Tesco recorded its best numbers in almost two-and-a-half years in the 12 weeks ending 11 September, according to Kantar Worldpanel. Although sales have not yet returned to growth, a year-on-year decline of 0.2% is its best since March 2014.
The supermarket giant, which has itself reported two straight quarters of like-for-like sales growth, now accounts for 28.1% of the UK grocery market, a fall of 0.1 percentage points.
Perhaps most encouraging is the role Tesco’s larger stores, which were once seen as a loss-driver due to the rise of convenience and online retailing, are now playing in its turnaround. Fraser McKevitt, head of retailer and consumer insight at Kantar Worldpanel, says its Extra and larger stores delivered a “positive contribution to performance”.
Elsewhere in the big four, Asda continues its rapid decline, with sales down 5.4% for the period and its market share falling 1 percentage point to 15.7%.
At Sainsbury’s sales fell by 1.4%. However, McKevitt highlights that this fall is largely due to the grocer cutting its overall prices as it phases out promotional activity, such as the buy-one-get-one-free deal, and moves to a simpler pricing strategy.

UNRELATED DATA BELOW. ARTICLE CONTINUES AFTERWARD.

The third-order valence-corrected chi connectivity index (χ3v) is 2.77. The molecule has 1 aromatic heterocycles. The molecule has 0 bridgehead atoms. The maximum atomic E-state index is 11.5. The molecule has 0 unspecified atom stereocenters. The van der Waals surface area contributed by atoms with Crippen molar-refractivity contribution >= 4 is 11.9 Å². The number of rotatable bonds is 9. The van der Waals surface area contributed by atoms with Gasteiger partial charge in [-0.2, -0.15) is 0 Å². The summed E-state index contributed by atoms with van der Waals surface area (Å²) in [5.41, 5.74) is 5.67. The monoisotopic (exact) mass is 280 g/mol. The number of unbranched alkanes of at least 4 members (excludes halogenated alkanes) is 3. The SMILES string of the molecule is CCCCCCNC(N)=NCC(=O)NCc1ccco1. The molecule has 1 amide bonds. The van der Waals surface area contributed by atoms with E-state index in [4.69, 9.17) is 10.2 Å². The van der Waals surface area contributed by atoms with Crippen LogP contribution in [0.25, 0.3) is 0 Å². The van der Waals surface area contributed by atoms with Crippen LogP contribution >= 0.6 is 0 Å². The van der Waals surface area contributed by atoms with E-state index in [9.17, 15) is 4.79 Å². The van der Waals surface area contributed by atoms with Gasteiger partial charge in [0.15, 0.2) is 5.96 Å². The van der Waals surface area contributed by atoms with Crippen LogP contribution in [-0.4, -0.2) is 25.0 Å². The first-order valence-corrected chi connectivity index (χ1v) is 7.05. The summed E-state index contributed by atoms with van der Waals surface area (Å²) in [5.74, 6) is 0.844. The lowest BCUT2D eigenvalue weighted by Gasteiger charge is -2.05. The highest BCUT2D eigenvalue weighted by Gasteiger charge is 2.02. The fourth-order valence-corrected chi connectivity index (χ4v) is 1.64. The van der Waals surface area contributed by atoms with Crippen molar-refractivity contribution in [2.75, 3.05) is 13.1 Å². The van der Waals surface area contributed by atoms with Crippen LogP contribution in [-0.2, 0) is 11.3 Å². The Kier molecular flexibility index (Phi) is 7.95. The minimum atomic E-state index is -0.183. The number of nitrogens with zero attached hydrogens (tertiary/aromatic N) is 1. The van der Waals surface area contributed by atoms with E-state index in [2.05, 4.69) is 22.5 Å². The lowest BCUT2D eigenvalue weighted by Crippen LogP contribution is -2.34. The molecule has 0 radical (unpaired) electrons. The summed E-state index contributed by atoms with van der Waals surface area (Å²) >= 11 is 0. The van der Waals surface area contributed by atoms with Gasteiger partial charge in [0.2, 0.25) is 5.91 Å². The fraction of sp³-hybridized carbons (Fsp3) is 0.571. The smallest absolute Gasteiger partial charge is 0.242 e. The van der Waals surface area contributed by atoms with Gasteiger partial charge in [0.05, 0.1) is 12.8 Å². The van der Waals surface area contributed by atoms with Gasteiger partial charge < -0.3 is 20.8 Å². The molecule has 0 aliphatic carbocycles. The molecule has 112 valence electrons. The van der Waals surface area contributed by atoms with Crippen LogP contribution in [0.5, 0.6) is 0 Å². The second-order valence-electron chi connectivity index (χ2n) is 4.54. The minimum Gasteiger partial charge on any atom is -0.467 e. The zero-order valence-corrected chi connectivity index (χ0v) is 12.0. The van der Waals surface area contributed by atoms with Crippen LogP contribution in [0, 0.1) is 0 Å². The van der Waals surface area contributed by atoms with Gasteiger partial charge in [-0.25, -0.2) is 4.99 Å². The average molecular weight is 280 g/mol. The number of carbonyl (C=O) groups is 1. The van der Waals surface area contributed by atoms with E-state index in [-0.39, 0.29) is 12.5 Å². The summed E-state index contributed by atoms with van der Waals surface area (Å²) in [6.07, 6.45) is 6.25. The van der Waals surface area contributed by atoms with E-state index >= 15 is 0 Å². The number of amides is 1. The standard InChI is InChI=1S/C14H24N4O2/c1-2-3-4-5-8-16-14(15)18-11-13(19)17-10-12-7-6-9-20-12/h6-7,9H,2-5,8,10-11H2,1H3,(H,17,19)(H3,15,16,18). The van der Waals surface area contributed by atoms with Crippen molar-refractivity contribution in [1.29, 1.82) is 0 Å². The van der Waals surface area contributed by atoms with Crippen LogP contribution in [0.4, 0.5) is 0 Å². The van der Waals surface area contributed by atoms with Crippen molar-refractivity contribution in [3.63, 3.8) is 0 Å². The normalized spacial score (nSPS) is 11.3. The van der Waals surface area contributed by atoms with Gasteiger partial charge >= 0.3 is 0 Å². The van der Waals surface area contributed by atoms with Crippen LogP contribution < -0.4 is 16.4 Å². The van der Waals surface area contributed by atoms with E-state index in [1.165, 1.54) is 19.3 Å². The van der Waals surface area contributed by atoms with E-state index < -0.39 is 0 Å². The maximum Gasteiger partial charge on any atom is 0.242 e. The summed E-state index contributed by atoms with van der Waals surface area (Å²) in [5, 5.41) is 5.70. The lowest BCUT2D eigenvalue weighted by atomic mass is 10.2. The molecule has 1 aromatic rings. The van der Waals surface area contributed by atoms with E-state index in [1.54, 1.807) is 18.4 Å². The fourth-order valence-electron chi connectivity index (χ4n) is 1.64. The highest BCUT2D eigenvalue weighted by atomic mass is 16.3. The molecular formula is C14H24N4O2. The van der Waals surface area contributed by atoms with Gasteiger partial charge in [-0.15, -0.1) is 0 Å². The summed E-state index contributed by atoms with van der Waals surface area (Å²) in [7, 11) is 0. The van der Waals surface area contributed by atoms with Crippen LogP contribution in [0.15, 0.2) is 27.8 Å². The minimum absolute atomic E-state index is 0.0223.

Despite posting like-for-like sales growth in its half-year results last week, Morrisons saw sales fall 2.3% as market share also dropped 0.3 percentage points to 10.4%.
However, Kantar Worldpanel attributed this to a reduced store portfolio. More encouraging for Morrisons is the rise of its Ocado-led online operation, with shopper numbers up 45% year-on-year.
Lidl reached a market share high of 4.6% for the period having grown sales by 9.5%, while Aldi increased sales by 11.6%, making it the fastest growing UK grocer.
Earlier this month, Aldi’s marketing director Adam Zavalis told Marketing Week it wasn’t scared of losing customers to the big four and that the discounter was encouraging more customers to do their weekly shops than ever before.
And the Kantar Worldpanel numbers appear to back him up.
McKevitt adds: “Aldi and Lidl continue to grow – not only are both continuing to expand their store estates but existing customers are visiting more frequently and upping their basket size.
“The discounters are helping drive the industry-wide growth in premium own-label lines, with marketing campaigns moving away from showcasing only price to a focus on quality – collectively, premium own label grew by 29.5% in the discounters this period.
“Shoppers now spend an average of £19.24 when visiting the discount retailers and at a time of falling prices this increase of 4% is not to be sniffed at.”